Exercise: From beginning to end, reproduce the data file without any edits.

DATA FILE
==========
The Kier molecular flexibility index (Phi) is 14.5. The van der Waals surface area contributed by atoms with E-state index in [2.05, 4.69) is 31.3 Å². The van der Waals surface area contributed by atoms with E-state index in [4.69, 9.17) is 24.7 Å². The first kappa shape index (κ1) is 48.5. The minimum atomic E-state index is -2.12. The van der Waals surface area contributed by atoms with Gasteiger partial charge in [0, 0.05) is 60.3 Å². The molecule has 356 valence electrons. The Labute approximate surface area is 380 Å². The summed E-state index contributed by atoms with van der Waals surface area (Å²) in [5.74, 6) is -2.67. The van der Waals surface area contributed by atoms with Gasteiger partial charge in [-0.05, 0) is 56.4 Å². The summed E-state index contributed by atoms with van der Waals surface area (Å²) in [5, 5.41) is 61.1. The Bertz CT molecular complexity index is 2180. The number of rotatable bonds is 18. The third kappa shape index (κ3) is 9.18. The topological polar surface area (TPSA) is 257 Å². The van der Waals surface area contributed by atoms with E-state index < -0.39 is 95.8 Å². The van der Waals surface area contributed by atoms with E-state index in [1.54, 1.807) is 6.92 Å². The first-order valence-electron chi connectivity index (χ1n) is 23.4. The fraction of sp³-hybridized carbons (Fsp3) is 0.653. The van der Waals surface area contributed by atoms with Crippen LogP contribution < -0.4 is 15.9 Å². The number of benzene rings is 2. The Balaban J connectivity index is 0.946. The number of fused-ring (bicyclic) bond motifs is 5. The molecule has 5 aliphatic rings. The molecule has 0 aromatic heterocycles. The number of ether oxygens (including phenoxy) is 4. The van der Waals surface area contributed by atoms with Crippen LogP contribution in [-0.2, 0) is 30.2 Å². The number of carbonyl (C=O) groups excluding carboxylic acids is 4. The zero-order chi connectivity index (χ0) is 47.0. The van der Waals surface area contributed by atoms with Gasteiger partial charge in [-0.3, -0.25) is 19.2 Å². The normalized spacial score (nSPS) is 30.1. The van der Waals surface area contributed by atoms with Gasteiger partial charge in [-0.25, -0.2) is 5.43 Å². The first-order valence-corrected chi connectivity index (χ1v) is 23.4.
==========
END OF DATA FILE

The Kier molecular flexibility index (Phi) is 14.5. The van der Waals surface area contributed by atoms with E-state index in [2.05, 4.69) is 31.3 Å². The van der Waals surface area contributed by atoms with E-state index in [4.69, 9.17) is 24.7 Å². The first kappa shape index (κ1) is 48.5. The minimum atomic E-state index is -2.12. The van der Waals surface area contributed by atoms with Gasteiger partial charge in [0, 0.05) is 60.3 Å². The molecule has 356 valence electrons. The Labute approximate surface area is 380 Å². The summed E-state index contributed by atoms with van der Waals surface area (Å²) in [5.74, 6) is -2.67. The van der Waals surface area contributed by atoms with Gasteiger partial charge in [-0.05, 0) is 56.4 Å². The summed E-state index contributed by atoms with van der Waals surface area (Å²) in [5, 5.41) is 61.1. The Bertz CT molecular complexity index is 2180. The number of rotatable bonds is 18. The third kappa shape index (κ3) is 9.18. The topological polar surface area (TPSA) is 257 Å². The van der Waals surface area contributed by atoms with E-state index < -0.39 is 95.8 Å². The van der Waals surface area contributed by atoms with E-state index in [1.54, 1.807) is 6.92 Å². The first-order valence-electron chi connectivity index (χ1n) is 23.4. The fraction of sp³-hybridized carbons (Fsp3) is 0.653. The van der Waals surface area contributed by atoms with Crippen LogP contribution < -0.4 is 15.9 Å². The number of benzene rings is 2. The Balaban J connectivity index is 0.946. The number of fused-ring (bicyclic) bond motifs is 5. The molecule has 5 aliphatic rings. The molecule has 0 aromatic heterocycles. The number of ether oxygens (including phenoxy) is 4. The van der Waals surface area contributed by atoms with Crippen LogP contribution in [-0.2, 0) is 30.2 Å². The number of carbonyl (C=O) groups excluding carboxylic acids is 4. The zero-order chi connectivity index (χ0) is 47.0. The van der Waals surface area contributed by atoms with Gasteiger partial charge in [-0.3, -0.25) is 19.2 Å². The normalized spacial score (nSPS) is 30.1. The van der Waals surface area contributed by atoms with Gasteiger partial charge in [-0.25, -0.2) is 5.43 Å². The first-order valence-corrected chi connectivity index (χ1v) is 23.4.